I’ve been told it’s unladylike, unchristian, unbecoming. That it shows ignorance. That it’ll send me to hell. But these reasons don’t really compel me to quit. Instead, I’ve decided to stop cussing because it’s ruining my marriage.
Okay. To be fair my marriage isn’t exactly flailing. But we seem to rehearse the same tired script over and over again until one of us breaks under the monotony. It’s usually me first. I point out that we’ve been here before. We’re talking in circles; we’ve begun to argue more over our communication styles than the issue that got us going. But it doesn’t matter anymore what we’re talking about. Because feelings have been hurt. Tones have been read and misread. And I am fuming over my own helplessness to dig us out. Then it happens.
I drop the f-bomb on our open wounds.
It falls sharply in the room. The words surrounding its delivery, whatever they were, are lost in the debris. Its hard consonants build my armor. I will not soften, and the resolve makes me feel smug.
Until I begin rummaging through the pages of Scripture.
I’ve been thinking about the kingdom of God lately and how I don’t think my imagination of it is big enough. I’ve planted myself in the middle of Matthew, chapter 12, where I’ve been reminded that Jesus wants mercy not sacrifice (v. 7) and that to insult the Holy Spirit is unforgiveable (v. 32). Although this latter sentiment seems a bit over the top, it is followed by a verse that makes me a feel like a bag of hangnails.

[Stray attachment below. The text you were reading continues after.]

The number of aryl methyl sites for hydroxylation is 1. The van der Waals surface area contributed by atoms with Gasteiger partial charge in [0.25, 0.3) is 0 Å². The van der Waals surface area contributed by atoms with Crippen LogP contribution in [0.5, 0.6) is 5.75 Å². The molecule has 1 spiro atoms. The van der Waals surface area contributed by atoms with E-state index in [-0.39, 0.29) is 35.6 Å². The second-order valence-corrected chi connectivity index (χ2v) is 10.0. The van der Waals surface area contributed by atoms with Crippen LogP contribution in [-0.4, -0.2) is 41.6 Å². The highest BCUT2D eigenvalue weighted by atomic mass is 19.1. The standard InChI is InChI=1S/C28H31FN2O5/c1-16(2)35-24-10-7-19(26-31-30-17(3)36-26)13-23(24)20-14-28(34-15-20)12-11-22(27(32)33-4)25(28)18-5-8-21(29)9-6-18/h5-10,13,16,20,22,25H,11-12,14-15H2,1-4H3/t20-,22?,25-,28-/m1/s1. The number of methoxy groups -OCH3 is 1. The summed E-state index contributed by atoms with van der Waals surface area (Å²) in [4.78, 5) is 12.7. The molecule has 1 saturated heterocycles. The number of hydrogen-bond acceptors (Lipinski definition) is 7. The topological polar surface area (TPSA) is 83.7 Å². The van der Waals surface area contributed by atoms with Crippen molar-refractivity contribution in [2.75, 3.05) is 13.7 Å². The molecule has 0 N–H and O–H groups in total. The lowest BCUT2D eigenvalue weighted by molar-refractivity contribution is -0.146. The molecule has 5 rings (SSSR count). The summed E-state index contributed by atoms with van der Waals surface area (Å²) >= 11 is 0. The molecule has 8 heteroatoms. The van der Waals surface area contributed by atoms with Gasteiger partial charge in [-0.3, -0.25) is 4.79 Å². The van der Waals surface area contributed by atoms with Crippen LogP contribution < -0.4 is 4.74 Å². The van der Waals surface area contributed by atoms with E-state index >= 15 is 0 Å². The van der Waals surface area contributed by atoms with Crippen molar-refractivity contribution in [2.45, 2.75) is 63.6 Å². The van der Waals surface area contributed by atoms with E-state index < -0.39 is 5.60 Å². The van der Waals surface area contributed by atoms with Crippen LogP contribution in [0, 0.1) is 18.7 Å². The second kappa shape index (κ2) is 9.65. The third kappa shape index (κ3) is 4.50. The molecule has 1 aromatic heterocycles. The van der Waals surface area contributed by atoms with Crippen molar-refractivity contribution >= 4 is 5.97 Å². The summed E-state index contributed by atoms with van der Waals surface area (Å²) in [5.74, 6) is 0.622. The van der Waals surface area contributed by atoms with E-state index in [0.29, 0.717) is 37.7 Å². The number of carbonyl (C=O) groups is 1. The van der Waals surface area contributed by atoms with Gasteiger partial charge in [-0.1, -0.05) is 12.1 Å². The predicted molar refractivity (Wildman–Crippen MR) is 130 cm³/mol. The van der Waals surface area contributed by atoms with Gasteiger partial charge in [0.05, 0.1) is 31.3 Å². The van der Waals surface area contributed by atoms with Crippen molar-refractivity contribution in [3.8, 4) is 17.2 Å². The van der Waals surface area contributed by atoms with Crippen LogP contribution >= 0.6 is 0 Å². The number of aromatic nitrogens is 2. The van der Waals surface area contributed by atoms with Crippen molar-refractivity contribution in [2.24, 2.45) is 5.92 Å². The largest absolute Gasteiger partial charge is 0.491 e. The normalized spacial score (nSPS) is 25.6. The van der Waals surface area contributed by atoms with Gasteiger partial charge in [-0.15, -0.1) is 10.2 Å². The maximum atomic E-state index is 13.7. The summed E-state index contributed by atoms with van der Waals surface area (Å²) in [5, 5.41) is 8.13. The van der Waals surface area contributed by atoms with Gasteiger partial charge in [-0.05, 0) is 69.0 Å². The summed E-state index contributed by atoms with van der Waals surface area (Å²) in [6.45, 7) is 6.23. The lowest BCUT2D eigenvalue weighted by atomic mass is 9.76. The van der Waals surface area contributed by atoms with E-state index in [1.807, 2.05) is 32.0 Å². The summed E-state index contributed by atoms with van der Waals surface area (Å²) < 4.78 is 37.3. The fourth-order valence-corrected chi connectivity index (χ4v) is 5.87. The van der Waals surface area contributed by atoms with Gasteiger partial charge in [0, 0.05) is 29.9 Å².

“I tell you that people will have to answer on Judgment Day for every useless word they speak.” (v. 36)
This can’t be true, I think. Jesus wants mercy, not sacrifice right? Surely he won’t make me go through an apocalyptic mudslinging for cursing under the weight of a stubbed toe. Or muttering obscenities to keep warm while walking to my car in the Michigan winter. Such cussing can’t be useless; it’s gratifying, no?
For a time I thought cussing showed people I didn’t take myself too seriously. But maybe it showed I didn’t take Scripture that seriously either.
I still love swear words for their unexpected punch, their humorous hubris, and their ability to reveal our crass humanity. I remember a sermon my pastor gave when I was in high school in which he said we had gotten it all “bass ackwards.” While it took me a minute to realize he had practically said a cuss word in the pulpit, I remember feeling instantly more at ease in Sunday worship knowing it wasn’t a place to be prettied up.
Problem is I’ve lost the “umph” of a well-placed curse word. Instead I carelessly sprinkle them into my speech until they become as banal as a bacon fad. Worse, I fear they’re clogging my heart.
Perhaps I’m just growing up and buttoning up. But until I can clean up, I am swearing off swearing. For my marriage. For my faith.
For the love of God.